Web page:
Bangladesh is a Next Eleven emerging market and one of the Frontier Five. It is dominated by a diversified private sector, alongside state-owned enterprises. According to a recent opinion poll, Bangladesh has the second most pro-capitalist population in the developing world. According to the World Bank, Bangladesh has a gross domestic product of US$173.8 billion in nominal terms and US$600 billion in PPP terms. Per-capita income stood at US$1,190 in 2014. GDP growth has at averaged at a modest rate of 6 percent in the last ten years, in spite of political instability, poor infrastructure and natural disasters. Bangladesh has made significant advances in human development- establishing universal primary education, raising health and nutrition levels and promoting family planning and population control. The country is identified as a major frontier market by global financial institutions.

International trade plays a vital role in the economy. The Bangladesh textile industry is one of the largest in the world, employing 13 million people and generating over $25 billion in foreign exchange. Other major exports include medicine, software, seafood, leather goods, ceramics, electronics and ships. There are reserves of natural gas and coal, with further exploration planned in the Bay of Bengal. The service sector accounts for 50% of GDP. Bangladesh is one of the fastest growing telecommunications markets in the world. The development of banking and financial services, including mobile banking and microfinance, has greatly contributed to economic growth.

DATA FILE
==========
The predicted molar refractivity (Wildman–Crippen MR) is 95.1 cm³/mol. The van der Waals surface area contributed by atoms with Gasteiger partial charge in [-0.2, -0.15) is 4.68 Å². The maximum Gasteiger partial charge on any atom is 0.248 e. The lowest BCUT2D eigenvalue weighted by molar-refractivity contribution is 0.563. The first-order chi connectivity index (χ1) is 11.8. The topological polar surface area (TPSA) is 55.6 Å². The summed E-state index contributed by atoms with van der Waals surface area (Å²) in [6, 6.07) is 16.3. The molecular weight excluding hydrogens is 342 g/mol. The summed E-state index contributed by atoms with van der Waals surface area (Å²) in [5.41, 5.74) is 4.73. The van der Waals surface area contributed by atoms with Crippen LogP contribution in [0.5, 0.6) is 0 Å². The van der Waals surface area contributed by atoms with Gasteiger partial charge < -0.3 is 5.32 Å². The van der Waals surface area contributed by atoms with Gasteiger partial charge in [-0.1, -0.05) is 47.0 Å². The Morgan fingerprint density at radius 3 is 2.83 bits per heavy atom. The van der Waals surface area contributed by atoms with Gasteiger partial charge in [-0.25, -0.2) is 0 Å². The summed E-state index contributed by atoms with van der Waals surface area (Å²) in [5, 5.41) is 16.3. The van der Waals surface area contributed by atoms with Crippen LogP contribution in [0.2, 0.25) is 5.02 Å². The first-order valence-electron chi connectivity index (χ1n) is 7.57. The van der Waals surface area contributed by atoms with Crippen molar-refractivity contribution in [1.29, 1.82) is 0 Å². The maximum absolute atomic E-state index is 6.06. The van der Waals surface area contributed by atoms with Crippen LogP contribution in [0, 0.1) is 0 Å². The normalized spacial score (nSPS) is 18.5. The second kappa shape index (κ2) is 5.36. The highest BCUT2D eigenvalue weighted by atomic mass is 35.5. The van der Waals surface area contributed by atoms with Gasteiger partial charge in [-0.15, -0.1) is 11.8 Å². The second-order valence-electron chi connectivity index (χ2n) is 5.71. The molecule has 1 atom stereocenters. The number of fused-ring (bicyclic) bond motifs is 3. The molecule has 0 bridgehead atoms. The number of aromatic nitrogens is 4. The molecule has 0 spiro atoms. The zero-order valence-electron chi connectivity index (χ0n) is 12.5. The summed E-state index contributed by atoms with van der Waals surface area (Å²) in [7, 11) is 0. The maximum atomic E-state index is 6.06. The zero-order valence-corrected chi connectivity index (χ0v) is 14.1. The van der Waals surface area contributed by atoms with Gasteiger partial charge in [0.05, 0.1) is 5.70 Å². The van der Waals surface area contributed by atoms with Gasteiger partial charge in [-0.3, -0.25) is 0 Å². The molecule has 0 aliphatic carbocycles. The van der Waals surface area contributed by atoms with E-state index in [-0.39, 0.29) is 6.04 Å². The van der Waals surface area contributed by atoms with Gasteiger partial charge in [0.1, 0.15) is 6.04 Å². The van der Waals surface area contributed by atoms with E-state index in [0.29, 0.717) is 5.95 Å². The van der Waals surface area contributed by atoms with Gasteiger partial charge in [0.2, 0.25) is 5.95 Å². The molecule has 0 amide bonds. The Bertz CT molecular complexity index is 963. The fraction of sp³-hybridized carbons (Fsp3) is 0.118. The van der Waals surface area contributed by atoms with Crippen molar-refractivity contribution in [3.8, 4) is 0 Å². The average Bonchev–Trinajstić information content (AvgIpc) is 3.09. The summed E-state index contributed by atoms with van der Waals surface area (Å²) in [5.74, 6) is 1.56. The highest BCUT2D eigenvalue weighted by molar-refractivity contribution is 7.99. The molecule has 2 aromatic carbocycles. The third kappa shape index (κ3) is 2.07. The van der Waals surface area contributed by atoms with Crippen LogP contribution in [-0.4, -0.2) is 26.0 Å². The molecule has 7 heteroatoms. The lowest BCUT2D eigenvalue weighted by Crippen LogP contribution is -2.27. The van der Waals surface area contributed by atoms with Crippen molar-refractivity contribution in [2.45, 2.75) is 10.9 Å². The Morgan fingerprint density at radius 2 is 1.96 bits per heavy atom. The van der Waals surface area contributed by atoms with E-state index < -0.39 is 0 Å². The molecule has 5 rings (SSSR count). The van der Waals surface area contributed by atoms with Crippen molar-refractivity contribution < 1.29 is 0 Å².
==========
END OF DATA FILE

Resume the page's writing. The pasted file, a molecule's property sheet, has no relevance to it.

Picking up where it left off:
Agriculture holds a crucial position in the economy and employs most of the country's workforce. The land is devoted largely to rice and jute cultivation, as well as fruits, tea and other produce; wheat production has increased in recent years. Bangladesh is self-sufficient in food production. The growth of its agricultural industries is due to its fertile soil and geography, which depend on six seasons and multiple harvests.

Bangladesh continues to face major infrastructure bottlenecks, and has mulled massive schemes for the development of highways, rail transport, deep-water seaports and energy security. The service sector has expanded rapidly during the last two decades and the country's industrial base remains very positive. Bangladesh's main endowments include its vast human resource base, rich agricultural land, abundant water, substantial reserves of natural gas and coal, two natural seaports and central strategic location at the crossroads of SAARC, the ASEAN+3 and the Indian Ocean.